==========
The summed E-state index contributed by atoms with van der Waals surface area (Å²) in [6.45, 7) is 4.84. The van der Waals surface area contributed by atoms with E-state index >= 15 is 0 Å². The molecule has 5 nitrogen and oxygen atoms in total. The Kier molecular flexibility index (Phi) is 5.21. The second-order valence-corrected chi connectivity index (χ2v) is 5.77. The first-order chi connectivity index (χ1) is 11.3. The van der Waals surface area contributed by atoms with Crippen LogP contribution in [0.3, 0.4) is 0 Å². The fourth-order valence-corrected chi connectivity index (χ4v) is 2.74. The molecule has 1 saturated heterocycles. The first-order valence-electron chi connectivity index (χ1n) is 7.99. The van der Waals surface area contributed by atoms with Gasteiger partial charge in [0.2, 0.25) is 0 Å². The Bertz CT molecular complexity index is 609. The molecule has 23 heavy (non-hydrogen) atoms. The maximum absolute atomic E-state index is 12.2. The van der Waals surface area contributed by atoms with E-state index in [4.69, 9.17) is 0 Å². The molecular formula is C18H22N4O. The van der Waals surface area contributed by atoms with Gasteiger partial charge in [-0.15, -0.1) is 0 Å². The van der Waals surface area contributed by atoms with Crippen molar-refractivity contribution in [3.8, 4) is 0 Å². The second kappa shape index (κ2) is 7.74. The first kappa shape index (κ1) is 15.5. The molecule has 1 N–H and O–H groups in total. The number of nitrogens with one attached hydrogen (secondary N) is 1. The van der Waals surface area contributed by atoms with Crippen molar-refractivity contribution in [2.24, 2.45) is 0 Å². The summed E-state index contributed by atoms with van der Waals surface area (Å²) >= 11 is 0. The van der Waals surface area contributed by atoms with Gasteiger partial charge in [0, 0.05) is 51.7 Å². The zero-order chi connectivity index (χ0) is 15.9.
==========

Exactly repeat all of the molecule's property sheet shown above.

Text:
The summed E-state index contributed by atoms with van der Waals surface area (Å²) in [6.45, 7) is 4.84. The van der Waals surface area contributed by atoms with E-state index >= 15 is 0 Å². The molecule has 5 nitrogen and oxygen atoms in total. The Kier molecular flexibility index (Phi) is 5.21. The second-order valence-corrected chi connectivity index (χ2v) is 5.77. The first-order chi connectivity index (χ1) is 11.3. The van der Waals surface area contributed by atoms with Crippen LogP contribution in [0.3, 0.4) is 0 Å². The fourth-order valence-corrected chi connectivity index (χ4v) is 2.74. The molecule has 1 saturated heterocycles. The first-order valence-electron chi connectivity index (χ1n) is 7.99. The van der Waals surface area contributed by atoms with Gasteiger partial charge in [0.2, 0.25) is 0 Å². The Bertz CT molecular complexity index is 609. The molecule has 23 heavy (non-hydrogen) atoms. The maximum absolute atomic E-state index is 12.2. The van der Waals surface area contributed by atoms with E-state index in [4.69, 9.17) is 0 Å². The molecular formula is C18H22N4O. The van der Waals surface area contributed by atoms with Gasteiger partial charge in [-0.15, -0.1) is 0 Å². The van der Waals surface area contributed by atoms with Crippen molar-refractivity contribution in [3.8, 4) is 0 Å². The second kappa shape index (κ2) is 7.74. The first kappa shape index (κ1) is 15.5. The molecule has 1 N–H and O–H groups in total. The number of nitrogens with one attached hydrogen (secondary N) is 1. The van der Waals surface area contributed by atoms with Crippen molar-refractivity contribution in [2.24, 2.45) is 0 Å². The summed E-state index contributed by atoms with van der Waals surface area (Å²) >= 11 is 0. The van der Waals surface area contributed by atoms with Gasteiger partial charge in [0, 0.05) is 51.7 Å². The zero-order chi connectivity index (χ0) is 15.9.